A traumatic event can happen in an instant, whether it is an instance of abuse, physical or sexual assault, or a severe accident. Trauma is also something that can be prolonged, whether it is repeated exposure to conflict, war, or the impact of a serious health condition. Yet, the terrifying truth about post-traumatic stress disorder (PTSD) is that it can develop regardless of time frames. PTSD does not play favorites, and it does not only choose to impact those who have been repeatedly exposed to trauma. Whether or not a traumatic experience is acute, chronic, or complex, PTSD lingers around well after the event(s) have transpired, and one reason it lingers is that it causes changes in the brain.
How does PTSD/Trauma change the brain?
According to neuroimaging research and studies, the brain of someone with PTSD looks different both structurally and functionally. Certain regions of the brain deal with emotional processing and stress response: the amygdala, hippocampus, and prefrontal cortex. The changes in these regions of the brain impact how someone with PTSD responds to stress. Here is a closer look at the effect of trauma on each one:
In people with post-traumatic stress disorder, the hippocampus appears smaller in size. This region of the brain is responsible for memory functions and emotions, and it is where images show the most significant impact of trauma. The hippocampus helps one form new memories and distinguish those present memories from past ones. While some people with PTSD may struggle to recall certain parts of their traumatic event, some individuals experience vivid memories. In either case, people with PTSD do not always properly process things like flashbacks and nightmares, causing anxiety due to this malfunctioning hippocampus. Also, when an individual is presented with an environmental situation that in any way resembles something from their traumatic past, their neural mechanisms trigger an extreme stress response, and this constant stress may further damage the hippocampus.
PTSD causes increased activity in the amygdala, the brain's region that is tied to fear responses. When someone responds to stimuli that are in some way connected to their traumatic experience, this hyperactivity in the amygdalaleads to high-stress levels, panicking, and anxiety.
The Ventromedial Prefrontal Cortex
The ventromedial prefrontal cortex is the part of the brain responsible for regulating the emotional responses, such as negative emotions and fear, triggered by the amygdala. Like the hippocampus, people with PTSD show a reduction in volume in this region as well, yet different from the amygdala, PTSD patients may exhibit hypoactivity here as opposed to hyperactivity. The ventromedial prefrontal cortex's impaired functional ability leads to people with PTSD experiencing fear, anxiety, and stress, even when they are not faced with the stimuli that they might connect with their past experiences.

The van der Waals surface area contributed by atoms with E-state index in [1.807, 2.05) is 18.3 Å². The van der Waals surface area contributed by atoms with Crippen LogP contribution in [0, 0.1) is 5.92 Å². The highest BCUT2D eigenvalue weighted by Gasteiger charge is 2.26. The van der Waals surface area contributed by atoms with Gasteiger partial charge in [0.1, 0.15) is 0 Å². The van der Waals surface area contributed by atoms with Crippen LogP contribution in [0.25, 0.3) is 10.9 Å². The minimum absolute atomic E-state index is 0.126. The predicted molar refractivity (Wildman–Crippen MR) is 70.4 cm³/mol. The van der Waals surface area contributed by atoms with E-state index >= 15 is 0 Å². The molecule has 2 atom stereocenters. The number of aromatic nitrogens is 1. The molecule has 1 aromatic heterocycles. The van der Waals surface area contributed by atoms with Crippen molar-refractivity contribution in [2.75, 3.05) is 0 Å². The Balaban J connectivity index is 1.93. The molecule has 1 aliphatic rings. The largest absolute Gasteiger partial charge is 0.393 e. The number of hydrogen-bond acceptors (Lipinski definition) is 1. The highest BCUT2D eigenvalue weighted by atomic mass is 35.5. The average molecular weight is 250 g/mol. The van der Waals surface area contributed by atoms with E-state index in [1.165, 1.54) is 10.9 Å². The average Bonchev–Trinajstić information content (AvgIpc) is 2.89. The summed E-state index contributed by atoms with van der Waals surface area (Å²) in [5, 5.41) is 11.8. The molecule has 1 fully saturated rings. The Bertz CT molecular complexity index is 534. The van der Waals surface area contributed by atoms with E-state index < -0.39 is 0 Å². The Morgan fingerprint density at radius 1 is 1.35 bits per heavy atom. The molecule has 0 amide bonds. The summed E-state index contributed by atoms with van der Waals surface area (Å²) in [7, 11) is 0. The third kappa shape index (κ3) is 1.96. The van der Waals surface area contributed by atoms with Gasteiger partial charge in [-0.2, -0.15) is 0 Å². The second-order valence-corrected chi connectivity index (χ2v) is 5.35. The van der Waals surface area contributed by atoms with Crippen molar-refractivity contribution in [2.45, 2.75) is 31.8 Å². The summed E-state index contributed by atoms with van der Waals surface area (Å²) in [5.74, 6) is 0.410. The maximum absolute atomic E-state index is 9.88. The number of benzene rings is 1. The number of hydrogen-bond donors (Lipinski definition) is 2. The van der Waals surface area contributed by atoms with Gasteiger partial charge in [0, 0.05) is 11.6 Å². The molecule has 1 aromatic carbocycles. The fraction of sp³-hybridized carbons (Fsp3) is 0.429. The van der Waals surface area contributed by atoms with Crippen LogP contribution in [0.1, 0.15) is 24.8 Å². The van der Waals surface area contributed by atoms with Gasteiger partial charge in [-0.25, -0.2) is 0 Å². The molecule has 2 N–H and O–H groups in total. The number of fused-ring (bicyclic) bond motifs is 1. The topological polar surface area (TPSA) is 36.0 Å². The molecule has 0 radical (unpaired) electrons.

There is hope through therapy
The unfortunate thing about PTSD is that it is characterized by symptoms and impacts that affect someone well after a traumatic event has already ended. In fact, it is the mind that tells them their trauma is not over, and it can feel quite hopeless. But where there are feelings of hopelessness, there is room for hope. And because a brain structure and function can change as a result of PTSD, it just means that the brain is capable of changing again. Therapy can help to alter brain activity and repair imbalances within the brain. If you are struggling with PTSD symptoms, don't wait any longer to reach out and ask for help. Call us today and start seeing changes in your day to day life. While trauma changes those it touches, through therapy and other help it can heal and a hopeful future can begin.
Bremner, J Douglas. “Neuroimaging in Posttraumatic Stress Disorder and Other Stress-Related Disorders.” Neuroimaging Clinics of North America, U.S. National Library of Medicine, Nov. 2007, www.ncbi.nlm.nih.gov/pmc/articles/PMC2729089/.
Koenigs, Michael, and Jordan Grafman. “Posttraumatic Stress Disorder: the Role of Medial Prefrontal Cortex and Amygdala.” The Neuroscientist : a Review Journal Bringing Neurobiology, Neurology and Psychiatry, U.S. National Library of Medicine, Oct. 2009, www.ncbi.nlm.nih.gov/pmc/articles/PMC2771687/.
Matthew Tull, PhD. “How Damage to the Brain's Hippocampus May Play a Role With PTSD.” Verywell Mind, 5 Feb. 2020, www.verywellmind.com/the-effect-of-ptsd-on-the-brain-2797643.
Viatcheslav Wlassoff, PhD. “How Does Post-Traumatic Stress Disorder Change the Brain?” Brain Blogger How Does PostTraumatic Stress Disorder Change the Brain Comments, 2015, brainblogger.com/2015/01/24/how-does-post-traumatic-stress-disorder-change-the-brain/.